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  The Stonehall Neolithic Settlement

One of Orkney's recent archaeological discoveries was the Neolithic village at Stonehall, in the Mainland parish of Firth.

The excavations at Stonehall were carried out over a three year period. During the 1999 excavations, I spoke with Dr Colin Richards of Glasgow University, the excavation director, to get some idea of what had been uncovered.

On the scale of Orcadian archaeology, what marked Stonehall as significant was the length of time the settlement appeared to have been in use. The excavation had uncovered a range of Neolithic houses which indicates a continuity of settlement throughout the Neolithic period.

The Kist House

Perhaps the most interesting discovery at Stonehall was a late Neolithic structure of a type never before encountered in Orkney.

Lying in the shadow of the Cuween chambered tomb, the structure - a building with what appears to be a burial kist built into a raised floor - was unlike anything Dr Richards had encountered before.

He explained: "First we thought it was a house but now it seems to have kists in it. So it's not a dwelling house. It's literally a building where there were burials of some sort."

The "kist house" was built in the absolute centre of the settlement and trenches opened around it clearly revealed the lower course of another late Neolithic house with its entrance facing the enigmatic building. With its hearth, stone furniture and bed, this dwelling would have been very similar to those now found at Skara Brae in Sandwick.

But one thing set the kist house apart from the surrounding houses - the uncharacteristically shoddy workmanship.

Dr Richards explained: "It's not very well built and certainly wasn't as well built as a house. It's built on midden and they haven't bothered to put a decent clay foundation for the walls which they would normally do. So we can say it wasn't built as a dwelling."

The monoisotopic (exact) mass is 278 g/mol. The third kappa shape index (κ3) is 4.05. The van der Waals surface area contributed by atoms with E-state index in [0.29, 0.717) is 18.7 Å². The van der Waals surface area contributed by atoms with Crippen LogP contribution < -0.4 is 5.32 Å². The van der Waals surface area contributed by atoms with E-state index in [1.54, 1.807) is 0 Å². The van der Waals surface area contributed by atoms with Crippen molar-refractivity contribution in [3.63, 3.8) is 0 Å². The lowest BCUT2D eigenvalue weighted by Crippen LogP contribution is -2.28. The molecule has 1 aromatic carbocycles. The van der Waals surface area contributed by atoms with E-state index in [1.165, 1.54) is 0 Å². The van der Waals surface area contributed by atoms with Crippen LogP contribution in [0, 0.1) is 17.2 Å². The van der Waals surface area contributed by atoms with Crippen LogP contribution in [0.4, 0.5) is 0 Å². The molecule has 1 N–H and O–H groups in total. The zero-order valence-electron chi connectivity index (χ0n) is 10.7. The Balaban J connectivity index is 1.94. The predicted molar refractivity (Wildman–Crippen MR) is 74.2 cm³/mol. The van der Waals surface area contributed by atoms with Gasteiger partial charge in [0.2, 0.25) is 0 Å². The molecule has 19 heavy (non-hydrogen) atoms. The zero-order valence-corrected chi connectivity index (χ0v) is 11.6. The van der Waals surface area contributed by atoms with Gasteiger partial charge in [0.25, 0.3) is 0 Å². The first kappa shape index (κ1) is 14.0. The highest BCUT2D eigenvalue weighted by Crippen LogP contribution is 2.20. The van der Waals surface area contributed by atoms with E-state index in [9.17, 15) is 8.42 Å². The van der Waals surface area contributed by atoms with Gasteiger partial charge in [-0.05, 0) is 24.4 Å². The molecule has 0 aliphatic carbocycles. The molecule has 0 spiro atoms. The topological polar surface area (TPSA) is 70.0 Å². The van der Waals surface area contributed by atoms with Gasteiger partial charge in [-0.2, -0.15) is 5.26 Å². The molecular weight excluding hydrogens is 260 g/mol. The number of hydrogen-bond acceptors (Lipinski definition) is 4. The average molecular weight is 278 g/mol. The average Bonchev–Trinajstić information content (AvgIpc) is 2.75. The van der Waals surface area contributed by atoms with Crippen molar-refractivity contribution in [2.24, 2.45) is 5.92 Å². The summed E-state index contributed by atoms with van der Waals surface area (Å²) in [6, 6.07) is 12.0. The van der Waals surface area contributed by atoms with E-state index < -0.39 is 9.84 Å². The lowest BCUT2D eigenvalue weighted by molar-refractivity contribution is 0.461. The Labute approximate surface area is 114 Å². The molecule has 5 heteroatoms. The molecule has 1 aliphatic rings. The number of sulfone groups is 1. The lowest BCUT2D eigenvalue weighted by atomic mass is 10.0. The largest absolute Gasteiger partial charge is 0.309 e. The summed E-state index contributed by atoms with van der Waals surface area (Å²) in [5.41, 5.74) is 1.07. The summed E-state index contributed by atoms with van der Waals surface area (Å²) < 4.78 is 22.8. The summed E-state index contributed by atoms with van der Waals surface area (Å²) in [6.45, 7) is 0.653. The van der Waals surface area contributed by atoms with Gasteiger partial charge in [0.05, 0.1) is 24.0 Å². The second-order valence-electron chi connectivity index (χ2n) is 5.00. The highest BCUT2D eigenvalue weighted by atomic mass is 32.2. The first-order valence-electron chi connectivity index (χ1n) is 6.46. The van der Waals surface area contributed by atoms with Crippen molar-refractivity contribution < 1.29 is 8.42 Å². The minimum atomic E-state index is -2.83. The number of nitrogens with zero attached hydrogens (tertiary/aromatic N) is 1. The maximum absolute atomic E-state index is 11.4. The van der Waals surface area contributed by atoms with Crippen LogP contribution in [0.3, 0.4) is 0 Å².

When the kist was finally opened no remains, human or otherwise, were found and the excavation closed with Dr Richards admitting to being "quite puzzled" as to the structure's purpose.

An inversion of ideas?

"It must be to do with the dead because of the central kist. Having the kist where the hearth is in the other houses is, I think, really significant. When we think how important the fire was to the maintenance of life, they've substituted it for something to do with death. So it's a complete inversion." he said.

He added: "It may well be that it was somewhere where, when someone had died, the body was laid out, washed and dressed before being taken elsewhere."

As to the age of the mysterious structure, it was certainly from the Late Neolithic period, dating from around 3000 to 2500 BC but also contained another perplexing feature. A short distance from the kist and built into the floor was a bowl shaped depression formed of moulded clay. The purpose of this feature is not known but it may have had something to do with the activities carried out within the central structure.

Dr Richards went on: "The interesting thing is, we're constantly finding stuff that we do not understand. With a period like the Neolithic you get almost fooled into thinking we have some basic idea of what's going on, and then we look at something else and we're all at sea again."

"I think the reason for that is because to really understand something we have to make it familiar and if it's not familiar we simply do not understand it. All the time we're trying to make them like us but in reality these people were totally different."

The relationship to Cuween's cairn

What is particularly evident when visiting Stonehall is the site's position in relation to the nearby Cuween Cairn. Cut into the bedrock of the hill, the cairn is starkly silhouetted against the north-western horizon.

Whether this was deliberate is unclear but motioning over towards Wideford Hill, Dr Richards said: "The same goes for the other side of the valley over at Wideford. There's a settlement there in the same sort of position. From the location you see the Wideford Cairn silhouetted on the side of the hill. It's an interesting area and we're starting to understand how they were living in relation to the surrounding tombs."

The idea that the Neolithic chambered cairns acted as visible territorial markers for each individual community is a theory that Dr Richard thinks is far too simplistic.

"We've just assumed there's this one-to-one correlation, a bit like a graveyard with a township or village." he said.

"I think this is far more complicated and I wouldn't be surprised at all if there was this sort of general association between the tomb and the community but I think, given the materials we found in (the tombs) and the different architecture, that they could be related to different ancestors or different deities and so on. A far more complicated religious scheme than we give them credit for."

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See Also

External Links
Orkney Archaeological Trust - Stonehall Excavation Reports

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